Pamela Teague, new director of the 9-1-1 dispatch center for Saline County, released minutes of Monday's closed session of the commission late Wednesday, April 30, announcing the commission's decision to build the center on a tract of land adjacent to the new Shirley Martin Community Center/Nicholas-Beazley Aviation Museum, near the Marshall Municipal Airport.
Present at the meeting were commission members John Fletcher, John Rieves, Jack Lenz, Cindy Schroeder, Cathie Jefferies, Corbin Allred and Jesse Coslet. Also in attendance were Teague, Geo-Comm Consultant Jane Bevans and Attorney Don Stouffer.
Eight sites were considered for the project, including five in and around Marshall (three of which were offered by the city of Marshall), one in Slater, one in Sweet Springs and another at the intersection of Highways 240 and 41, four miles east of Marshall.
Site evaluation score sheets gave the most points (2,361) to the city of Marshall's proposal for the site on South Odell Avenue.
A committee consisting of commission members Fletcher, Rieves and Allred was appointed to negotiate a purchase price for the site with the city of Marshall, and met with Marshall Mayor Connie Latimer Tuesday, April 29, to begin discussions.
A site at the intersection of Highways 240 and 41, approximately four miles east of Marshall, was rated at 2,306 points.
The property offered by Midwest LLC garnered 1,958 points, followed by a site offered at no cost by the City of Slater with 1,911 points.
A site in Sweet Springs was eliminated from consideration altogether, due to the costs of demolition for an existing building.
The commission toured the sites April 18.
Minutes released by the 9-1-1 commission did not give any details regarding how the point totals were assigned.
Teague said details of scoring and ratings for the sites, beyond those in the minutes released yesterday, will be available to The Marshall Democrat-News Friday, May 2.
According to the minutes provided, commission members considered the needs of the building regarding location, size of the building, the outside appearance of the building, security of the building and the importance of considering all of the factors pertaining to each site.
The vote was not unanimous; commission members Lenz of Marshall and Jefferies of Slater voted against the Marshall site.
The announcement ends several months of discussion and speculation throughout the county about the best location for the center.
City officials in Slater have missed no opportunity to insist their city be given "at least fair consideration," and "a level playing field" with other sites.
Mayor Stephen Allegri and Assistant City Administrator Gene Griffith have been very outspoken in promoting their town as a good location for the center. The Slater site was offered to the commission at no cost.
All commission members, with the exception of Jefferies of Slater, are Marshall residents.
Commission President Fletcher said Thursday, May 1, he knew there would be controversy about placing the dispatch center in Marshall.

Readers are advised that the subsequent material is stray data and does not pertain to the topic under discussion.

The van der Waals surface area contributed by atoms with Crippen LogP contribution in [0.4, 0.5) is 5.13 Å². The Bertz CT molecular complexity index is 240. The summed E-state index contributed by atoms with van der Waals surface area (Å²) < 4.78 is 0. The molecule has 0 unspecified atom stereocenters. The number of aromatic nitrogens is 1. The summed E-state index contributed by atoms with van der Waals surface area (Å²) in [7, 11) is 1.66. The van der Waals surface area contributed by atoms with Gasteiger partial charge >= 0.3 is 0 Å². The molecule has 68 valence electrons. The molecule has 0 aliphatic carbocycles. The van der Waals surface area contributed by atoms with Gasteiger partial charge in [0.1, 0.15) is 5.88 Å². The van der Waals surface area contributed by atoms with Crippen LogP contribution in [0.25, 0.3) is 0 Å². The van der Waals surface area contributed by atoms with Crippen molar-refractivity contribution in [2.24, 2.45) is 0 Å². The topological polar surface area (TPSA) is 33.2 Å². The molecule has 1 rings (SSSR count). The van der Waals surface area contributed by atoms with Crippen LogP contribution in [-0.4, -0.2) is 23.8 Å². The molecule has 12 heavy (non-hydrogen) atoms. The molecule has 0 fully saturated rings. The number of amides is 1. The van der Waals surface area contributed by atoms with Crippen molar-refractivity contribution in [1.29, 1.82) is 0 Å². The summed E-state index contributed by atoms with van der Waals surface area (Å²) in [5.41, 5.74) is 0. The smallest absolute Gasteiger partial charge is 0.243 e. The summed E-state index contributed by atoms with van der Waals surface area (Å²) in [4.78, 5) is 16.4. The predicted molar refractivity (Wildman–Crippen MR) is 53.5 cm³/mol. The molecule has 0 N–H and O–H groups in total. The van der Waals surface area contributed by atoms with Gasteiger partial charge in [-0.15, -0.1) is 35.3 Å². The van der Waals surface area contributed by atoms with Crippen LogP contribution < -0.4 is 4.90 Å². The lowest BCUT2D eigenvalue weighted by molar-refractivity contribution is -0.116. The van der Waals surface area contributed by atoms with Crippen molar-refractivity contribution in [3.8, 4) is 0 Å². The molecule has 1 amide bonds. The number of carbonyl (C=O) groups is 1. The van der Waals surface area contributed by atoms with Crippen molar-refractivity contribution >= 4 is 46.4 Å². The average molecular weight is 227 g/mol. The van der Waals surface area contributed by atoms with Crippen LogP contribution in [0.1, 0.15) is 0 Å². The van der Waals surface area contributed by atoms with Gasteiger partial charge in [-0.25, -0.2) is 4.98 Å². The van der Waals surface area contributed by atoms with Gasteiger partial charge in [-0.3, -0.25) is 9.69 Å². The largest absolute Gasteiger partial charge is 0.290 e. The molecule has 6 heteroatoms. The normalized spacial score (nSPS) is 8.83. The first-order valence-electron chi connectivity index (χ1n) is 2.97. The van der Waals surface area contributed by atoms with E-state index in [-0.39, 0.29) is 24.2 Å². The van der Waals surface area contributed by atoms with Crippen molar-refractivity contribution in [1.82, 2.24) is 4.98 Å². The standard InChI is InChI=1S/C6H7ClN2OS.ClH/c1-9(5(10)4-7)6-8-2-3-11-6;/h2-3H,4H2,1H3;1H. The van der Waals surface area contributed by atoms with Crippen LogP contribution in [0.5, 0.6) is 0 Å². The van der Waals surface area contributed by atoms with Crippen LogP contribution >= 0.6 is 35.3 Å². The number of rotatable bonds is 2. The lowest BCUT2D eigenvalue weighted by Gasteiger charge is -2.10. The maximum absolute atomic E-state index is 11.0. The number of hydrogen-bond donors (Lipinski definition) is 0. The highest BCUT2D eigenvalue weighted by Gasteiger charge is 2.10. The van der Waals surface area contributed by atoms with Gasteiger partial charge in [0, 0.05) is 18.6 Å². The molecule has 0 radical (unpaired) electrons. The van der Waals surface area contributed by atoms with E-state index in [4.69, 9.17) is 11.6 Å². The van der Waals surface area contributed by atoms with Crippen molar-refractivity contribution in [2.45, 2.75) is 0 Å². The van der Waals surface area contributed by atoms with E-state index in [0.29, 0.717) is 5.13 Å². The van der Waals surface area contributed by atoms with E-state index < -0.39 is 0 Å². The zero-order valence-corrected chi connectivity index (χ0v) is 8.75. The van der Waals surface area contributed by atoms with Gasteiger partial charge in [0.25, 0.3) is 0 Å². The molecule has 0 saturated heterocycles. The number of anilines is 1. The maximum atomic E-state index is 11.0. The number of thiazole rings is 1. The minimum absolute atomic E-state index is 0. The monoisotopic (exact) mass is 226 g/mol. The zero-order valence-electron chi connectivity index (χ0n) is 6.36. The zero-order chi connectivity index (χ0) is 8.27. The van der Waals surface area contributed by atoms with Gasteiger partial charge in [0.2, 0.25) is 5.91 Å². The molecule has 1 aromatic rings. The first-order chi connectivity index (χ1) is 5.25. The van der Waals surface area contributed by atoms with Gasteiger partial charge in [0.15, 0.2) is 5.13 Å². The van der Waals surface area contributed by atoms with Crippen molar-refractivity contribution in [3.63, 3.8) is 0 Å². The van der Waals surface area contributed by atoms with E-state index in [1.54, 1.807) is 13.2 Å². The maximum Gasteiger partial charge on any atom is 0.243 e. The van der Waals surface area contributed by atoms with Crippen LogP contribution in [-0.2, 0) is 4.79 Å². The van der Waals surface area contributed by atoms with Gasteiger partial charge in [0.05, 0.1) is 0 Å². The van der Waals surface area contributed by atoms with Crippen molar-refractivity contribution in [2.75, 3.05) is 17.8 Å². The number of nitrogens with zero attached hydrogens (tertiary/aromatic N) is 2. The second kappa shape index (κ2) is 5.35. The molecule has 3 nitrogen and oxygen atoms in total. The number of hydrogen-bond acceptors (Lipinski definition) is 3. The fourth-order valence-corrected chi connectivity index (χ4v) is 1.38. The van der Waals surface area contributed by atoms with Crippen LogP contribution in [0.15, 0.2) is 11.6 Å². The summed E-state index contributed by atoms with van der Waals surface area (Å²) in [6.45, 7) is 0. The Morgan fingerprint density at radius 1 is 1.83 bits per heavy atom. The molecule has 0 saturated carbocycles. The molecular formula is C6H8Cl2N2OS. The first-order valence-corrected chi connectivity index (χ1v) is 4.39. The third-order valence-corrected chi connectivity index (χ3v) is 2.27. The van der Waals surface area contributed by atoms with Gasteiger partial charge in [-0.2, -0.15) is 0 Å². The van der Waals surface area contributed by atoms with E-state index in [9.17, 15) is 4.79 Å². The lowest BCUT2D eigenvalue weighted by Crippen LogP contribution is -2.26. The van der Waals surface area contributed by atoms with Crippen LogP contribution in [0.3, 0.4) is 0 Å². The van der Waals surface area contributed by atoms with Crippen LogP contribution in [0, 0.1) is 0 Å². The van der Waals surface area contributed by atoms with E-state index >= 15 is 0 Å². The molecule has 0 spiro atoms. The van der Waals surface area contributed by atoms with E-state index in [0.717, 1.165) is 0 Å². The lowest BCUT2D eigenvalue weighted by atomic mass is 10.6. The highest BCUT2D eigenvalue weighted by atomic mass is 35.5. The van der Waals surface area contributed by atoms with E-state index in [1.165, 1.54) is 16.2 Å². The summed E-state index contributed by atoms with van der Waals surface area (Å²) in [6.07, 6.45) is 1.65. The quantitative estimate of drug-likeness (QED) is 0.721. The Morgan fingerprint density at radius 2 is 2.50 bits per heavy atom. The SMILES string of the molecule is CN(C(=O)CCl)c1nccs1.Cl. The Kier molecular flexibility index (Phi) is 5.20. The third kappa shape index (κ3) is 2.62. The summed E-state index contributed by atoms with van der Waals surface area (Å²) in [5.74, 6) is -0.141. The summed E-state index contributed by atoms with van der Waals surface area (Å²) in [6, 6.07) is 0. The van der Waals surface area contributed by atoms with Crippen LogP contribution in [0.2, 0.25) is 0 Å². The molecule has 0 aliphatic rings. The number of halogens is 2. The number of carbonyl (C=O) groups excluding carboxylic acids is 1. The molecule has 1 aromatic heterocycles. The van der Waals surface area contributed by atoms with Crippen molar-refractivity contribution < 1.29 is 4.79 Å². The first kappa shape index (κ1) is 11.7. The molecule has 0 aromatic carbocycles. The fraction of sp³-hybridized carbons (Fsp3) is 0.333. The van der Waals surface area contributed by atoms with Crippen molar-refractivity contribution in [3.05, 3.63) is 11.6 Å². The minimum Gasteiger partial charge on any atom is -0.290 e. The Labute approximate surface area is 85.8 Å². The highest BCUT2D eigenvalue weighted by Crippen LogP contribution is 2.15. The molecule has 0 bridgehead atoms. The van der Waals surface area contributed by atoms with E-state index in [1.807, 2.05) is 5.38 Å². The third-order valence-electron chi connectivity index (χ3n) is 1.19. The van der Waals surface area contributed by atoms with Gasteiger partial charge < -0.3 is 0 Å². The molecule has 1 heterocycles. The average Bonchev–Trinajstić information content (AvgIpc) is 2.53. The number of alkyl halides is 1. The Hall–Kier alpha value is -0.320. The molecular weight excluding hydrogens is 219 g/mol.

"Everybody has strong feelings," he said.
Fletcher said he had not seen scores submitted for the sites by other members of the commission, but said he didn't feel any of the locations considered were treated unfairly.
Teague commented Thursday morning that two of the sites were unrated by at least one of the commissioners, who felt their location in industrial parks made them inappropriate for a dispatch center. This includes the site in Slater.
Bids were solicited by the commission early this year, and were submitted as open bids, without a price attached. Commissioners said their attorney, Don Stouffer, advised the group that if bids were submitted with prices, the bids would have to be sealed.
Earlier this year, commission member Rieves said the unofficial site selection guidelines contained "an extensive site characteristics list" that was developed after "a lot of research."
Among the guidelines were that the center should be remote from man-made disaster threats such as chemical and fuel storage, railroad tracks, highways and hazardous routes, certain manufacturing areas and grain storage facilities.
The site should also be located outside flood plains and far from livestock operations, radio interference sources, cultural or historical assets and designated wetlands, according to the list.
Additional considerations included proximity to the county seat, conveniently accessible for those needing to visit the site to apply for new addresses. It's also important the site not be located close to other emergency facilities such as fire or police departments.
A building committee, consisting of all commission members, was formed. Bevans will provide a list of architects and design-build firms with prior experience building similar centers.
By statute, the center must be in operation within 36 months of the beginning of the collection of the sales tax that will fund it. That means the center must be completed no later than April 2010.
Fletcher said his "personal goal," is to have the center in operation by the last quarter of 2009, and added, "I don't know if that's doable or not, but that's my goal."
The next meeting of the commission will be Tuesday, May 6, at 5:30 p.m. at the Municipal Court Building in Marshall.
Contact Kathy Fairchild at firstname.lastname@example.org